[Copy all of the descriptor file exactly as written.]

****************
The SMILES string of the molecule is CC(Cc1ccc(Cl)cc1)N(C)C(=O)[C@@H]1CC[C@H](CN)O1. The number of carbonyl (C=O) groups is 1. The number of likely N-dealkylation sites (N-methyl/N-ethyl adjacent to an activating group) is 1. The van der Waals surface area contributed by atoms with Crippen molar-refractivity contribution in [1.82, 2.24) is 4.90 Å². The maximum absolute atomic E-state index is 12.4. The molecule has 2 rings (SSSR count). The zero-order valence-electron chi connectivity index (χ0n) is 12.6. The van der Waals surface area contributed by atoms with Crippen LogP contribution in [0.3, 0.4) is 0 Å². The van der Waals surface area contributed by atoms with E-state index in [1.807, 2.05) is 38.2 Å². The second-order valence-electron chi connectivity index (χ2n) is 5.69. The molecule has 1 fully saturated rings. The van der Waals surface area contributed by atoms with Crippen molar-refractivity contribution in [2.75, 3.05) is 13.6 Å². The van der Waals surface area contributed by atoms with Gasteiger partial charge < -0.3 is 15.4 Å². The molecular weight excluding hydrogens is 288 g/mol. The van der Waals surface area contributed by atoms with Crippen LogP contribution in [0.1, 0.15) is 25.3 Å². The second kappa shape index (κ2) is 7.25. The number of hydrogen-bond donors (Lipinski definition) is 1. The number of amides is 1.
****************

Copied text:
The SMILES string of the molecule is CC(Cc1ccc(Cl)cc1)N(C)C(=O)[C@@H]1CC[C@H](CN)O1. The number of carbonyl (C=O) groups is 1. The number of likely N-dealkylation sites (N-methyl/N-ethyl adjacent to an activating group) is 1. The van der Waals surface area contributed by atoms with Crippen molar-refractivity contribution in [1.82, 2.24) is 4.90 Å². The maximum absolute atomic E-state index is 12.4. The molecule has 2 rings (SSSR count). The zero-order valence-electron chi connectivity index (χ0n) is 12.6. The van der Waals surface area contributed by atoms with Crippen LogP contribution in [0.3, 0.4) is 0 Å². The van der Waals surface area contributed by atoms with E-state index in [1.807, 2.05) is 38.2 Å². The second-order valence-electron chi connectivity index (χ2n) is 5.69. The molecule has 1 fully saturated rings. The van der Waals surface area contributed by atoms with Crippen molar-refractivity contribution in [2.75, 3.05) is 13.6 Å². The van der Waals surface area contributed by atoms with Gasteiger partial charge < -0.3 is 15.4 Å². The molecular weight excluding hydrogens is 288 g/mol. The van der Waals surface area contributed by atoms with Crippen LogP contribution in [0.1, 0.15) is 25.3 Å². The second kappa shape index (κ2) is 7.25. The number of hydrogen-bond donors (Lipinski definition) is 1. The number of amides is 1.